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Re: [GZG] What are the pitfalls of standardised forces?

From: Adrian1 <al.ll@t...>
Date: Sun, 13 Jul 2008 15:08:32 +0100
Subject: Re: [GZG] What are the pitfalls of standardised forces?

Robert Mayberry wrote:
> On Sat, Jul 12, 2008 at 5:14 PM, Adrian1 <> wrote:
>> The original reason for choosing wheeled CFE was because that was the
>> tech option.  It should theoretically be possible to repair and
resupply the
>> equipment using local resources - SLAMs are low tech dumb fire
weapons that
>> could be supplied locally too.  Like most theories though, fact just
>> fit.
> That depends on where you are. As John points out, CFE and HMT both
> use hydrocarbons that require some significant infrastructure to
> support (though fusion is another story-- depending on your setting it
> might be ideal, as in my setting, or tricky to maintain and
> expensive). On earth you're always just a few thousand miles from the
> oil wells and refineries. On a newly colonized world, there won't be
> oil deposits even if you had the resources to drill and refine. You'd
> need some kind of chemical refinery and power source (probably
> nuclear, possibly solar, wind or biological).

Striclty speaking, the rules state that fuel isn't only oil but also 
alcohol and synthetic.	I don't know what the minimum requirements are 
for a multi-fuel engine which is what I'm assuming a CFE is.
> Keep in mind that many technologies actually REDUCE cost rather than
> increasing value. Integrated SCM systems, for example, let you do lean
> production (with all its financial advantages) and can be a component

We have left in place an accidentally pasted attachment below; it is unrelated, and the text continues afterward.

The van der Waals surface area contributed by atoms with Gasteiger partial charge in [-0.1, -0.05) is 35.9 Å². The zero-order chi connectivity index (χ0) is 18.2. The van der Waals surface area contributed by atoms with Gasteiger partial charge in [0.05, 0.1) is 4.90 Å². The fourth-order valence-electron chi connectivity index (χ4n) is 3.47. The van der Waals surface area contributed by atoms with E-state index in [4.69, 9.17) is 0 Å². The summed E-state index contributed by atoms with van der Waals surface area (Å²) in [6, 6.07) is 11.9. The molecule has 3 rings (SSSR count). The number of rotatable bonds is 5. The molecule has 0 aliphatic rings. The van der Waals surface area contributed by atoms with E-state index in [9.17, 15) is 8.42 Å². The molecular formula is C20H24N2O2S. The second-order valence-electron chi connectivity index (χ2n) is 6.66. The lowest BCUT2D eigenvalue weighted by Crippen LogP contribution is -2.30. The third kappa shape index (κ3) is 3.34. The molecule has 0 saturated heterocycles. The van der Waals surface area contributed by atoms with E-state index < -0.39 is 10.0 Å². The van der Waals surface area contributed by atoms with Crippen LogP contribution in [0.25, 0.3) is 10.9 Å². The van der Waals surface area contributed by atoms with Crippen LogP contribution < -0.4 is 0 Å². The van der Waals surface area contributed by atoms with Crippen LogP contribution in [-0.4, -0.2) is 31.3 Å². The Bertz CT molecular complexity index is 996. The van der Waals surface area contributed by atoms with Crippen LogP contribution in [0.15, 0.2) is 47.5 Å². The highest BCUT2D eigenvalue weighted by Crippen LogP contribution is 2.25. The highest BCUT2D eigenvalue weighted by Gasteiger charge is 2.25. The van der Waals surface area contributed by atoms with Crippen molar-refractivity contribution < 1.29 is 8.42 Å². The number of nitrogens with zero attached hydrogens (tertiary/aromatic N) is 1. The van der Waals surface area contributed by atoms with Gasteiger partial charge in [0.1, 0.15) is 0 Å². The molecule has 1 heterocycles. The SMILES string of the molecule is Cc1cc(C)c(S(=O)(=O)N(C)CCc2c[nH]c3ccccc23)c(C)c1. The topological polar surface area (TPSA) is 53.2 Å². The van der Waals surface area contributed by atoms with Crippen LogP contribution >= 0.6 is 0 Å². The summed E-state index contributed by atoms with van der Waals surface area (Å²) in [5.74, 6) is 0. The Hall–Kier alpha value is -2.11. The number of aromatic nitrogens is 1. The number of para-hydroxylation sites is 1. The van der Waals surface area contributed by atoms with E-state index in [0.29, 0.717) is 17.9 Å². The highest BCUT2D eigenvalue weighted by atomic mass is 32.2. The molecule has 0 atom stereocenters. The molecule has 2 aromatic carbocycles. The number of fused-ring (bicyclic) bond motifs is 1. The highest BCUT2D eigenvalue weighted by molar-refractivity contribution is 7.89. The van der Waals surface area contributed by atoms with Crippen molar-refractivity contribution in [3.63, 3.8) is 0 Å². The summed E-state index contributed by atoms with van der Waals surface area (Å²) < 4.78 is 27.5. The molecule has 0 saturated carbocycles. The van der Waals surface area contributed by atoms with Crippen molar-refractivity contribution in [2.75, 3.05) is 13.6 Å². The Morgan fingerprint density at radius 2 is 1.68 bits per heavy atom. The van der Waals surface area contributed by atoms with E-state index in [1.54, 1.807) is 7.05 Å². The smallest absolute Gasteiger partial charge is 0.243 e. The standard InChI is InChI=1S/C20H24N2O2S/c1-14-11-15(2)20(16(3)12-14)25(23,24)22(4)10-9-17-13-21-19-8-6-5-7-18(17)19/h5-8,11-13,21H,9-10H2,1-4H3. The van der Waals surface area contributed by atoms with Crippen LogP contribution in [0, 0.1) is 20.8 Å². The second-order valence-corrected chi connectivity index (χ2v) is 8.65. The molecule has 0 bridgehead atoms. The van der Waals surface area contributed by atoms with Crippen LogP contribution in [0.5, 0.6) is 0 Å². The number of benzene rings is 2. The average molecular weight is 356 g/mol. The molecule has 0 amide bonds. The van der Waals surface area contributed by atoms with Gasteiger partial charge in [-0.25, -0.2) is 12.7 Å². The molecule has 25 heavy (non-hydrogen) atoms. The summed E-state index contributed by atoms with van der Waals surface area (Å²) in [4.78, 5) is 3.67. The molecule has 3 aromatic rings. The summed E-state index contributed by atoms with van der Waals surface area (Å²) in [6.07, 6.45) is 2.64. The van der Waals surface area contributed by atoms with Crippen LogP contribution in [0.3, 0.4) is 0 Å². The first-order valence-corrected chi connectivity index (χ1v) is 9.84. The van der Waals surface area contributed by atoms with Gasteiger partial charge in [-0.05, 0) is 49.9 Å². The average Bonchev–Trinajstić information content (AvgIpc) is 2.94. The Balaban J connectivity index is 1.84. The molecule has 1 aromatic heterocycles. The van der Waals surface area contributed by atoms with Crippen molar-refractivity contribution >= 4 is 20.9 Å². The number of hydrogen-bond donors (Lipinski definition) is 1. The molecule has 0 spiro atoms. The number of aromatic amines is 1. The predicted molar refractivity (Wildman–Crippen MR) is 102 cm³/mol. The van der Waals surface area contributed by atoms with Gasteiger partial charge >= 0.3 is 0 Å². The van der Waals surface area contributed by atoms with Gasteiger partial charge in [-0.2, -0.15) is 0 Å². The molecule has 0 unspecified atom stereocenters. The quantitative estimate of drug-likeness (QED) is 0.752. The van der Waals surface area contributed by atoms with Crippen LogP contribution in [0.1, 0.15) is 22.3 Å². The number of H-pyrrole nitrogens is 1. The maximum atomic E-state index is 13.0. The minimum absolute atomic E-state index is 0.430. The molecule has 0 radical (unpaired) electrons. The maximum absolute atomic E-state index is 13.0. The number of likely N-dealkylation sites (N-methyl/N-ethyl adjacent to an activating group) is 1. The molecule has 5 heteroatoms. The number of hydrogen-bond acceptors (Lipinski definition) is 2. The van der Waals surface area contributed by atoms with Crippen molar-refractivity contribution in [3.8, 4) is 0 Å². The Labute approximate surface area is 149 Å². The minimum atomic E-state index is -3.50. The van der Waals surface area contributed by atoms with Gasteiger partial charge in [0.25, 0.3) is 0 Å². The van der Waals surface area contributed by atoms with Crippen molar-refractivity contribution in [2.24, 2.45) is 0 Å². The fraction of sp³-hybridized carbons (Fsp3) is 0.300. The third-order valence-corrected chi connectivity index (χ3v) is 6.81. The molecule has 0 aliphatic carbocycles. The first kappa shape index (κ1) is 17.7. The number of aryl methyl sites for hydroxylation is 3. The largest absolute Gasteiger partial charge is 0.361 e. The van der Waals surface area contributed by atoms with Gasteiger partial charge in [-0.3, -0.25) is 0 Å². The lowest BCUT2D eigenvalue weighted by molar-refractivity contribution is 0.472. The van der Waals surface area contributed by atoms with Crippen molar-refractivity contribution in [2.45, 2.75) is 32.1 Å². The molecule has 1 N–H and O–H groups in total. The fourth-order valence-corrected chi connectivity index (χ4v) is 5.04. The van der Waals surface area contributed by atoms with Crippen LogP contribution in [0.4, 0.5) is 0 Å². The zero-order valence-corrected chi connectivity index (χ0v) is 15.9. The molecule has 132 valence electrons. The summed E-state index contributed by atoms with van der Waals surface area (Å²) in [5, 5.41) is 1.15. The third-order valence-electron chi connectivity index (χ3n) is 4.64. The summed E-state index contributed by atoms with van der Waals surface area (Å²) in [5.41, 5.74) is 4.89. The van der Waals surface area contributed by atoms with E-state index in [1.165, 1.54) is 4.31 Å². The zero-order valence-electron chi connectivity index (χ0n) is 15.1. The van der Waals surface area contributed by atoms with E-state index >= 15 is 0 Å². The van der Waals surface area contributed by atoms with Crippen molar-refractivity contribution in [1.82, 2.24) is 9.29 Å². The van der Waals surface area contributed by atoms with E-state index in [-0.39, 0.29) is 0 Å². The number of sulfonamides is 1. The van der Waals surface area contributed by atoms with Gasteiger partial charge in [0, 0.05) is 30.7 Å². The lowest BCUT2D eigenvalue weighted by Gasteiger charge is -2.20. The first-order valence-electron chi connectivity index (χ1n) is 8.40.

> of a quality improvement regime, but they also just plain save you
> money. For a concrete example, consider that in a modern setting the
> lowest-tech option for transportation is animal riding. We don't use
> it because we have a ton of money to spend on technology, but
> cash-strapped militia-quality forces also don't use them because in
> our (modern) setting it's simply pricier than using a pickup truck.
>> I was hoping for a modular design where if say a turret was damaged,
>> could just take an undamaged turret from a identical vehicle that had
>> suffered different damage.  This wouldn't have any effect in a
battle, jus
>> the campaign.  If you had forty identical damaged vehicles, you could
>> the working modules and make a few working vehicles quickly instead
>> trying to repair each one seperately.
> For an example of this, consider the Stryker
> ( It's an example of a US
> modular design, though I'd love to hear John's experience with it in
> actual combat. Mostly an APC, but with anti-vehicle, and various
> support/utility versions. In a business setting, modularity is used to
> cut costs through economies of scale while offering more customized
> products for differentiated needs.
I like this vehicle.  I could easily see a GEV version been rather 

> Also, with modern CAD/CAE, you can have two seemingly-dissimilar
> vehicles which share a surprising number of parts. For example, the
> heavy variant of a vehicle (in a setting where cheap fusion generators
> are available) might sport two light engines instead of a new,
> separate design. Minor components like screws and bolts, wiring and
> even software, can be aggressively standardized.
> Something else to consider: when you're controlling costs, ask
> yourself if this is a high-volume or low-volume product. If it's
> high-volume, like a military vehicle design, then you'll want to trade
> higher fixed costs for lower variable costs. Then remember your total
> cost of ownership (TCO). That includes things like maintenance, spare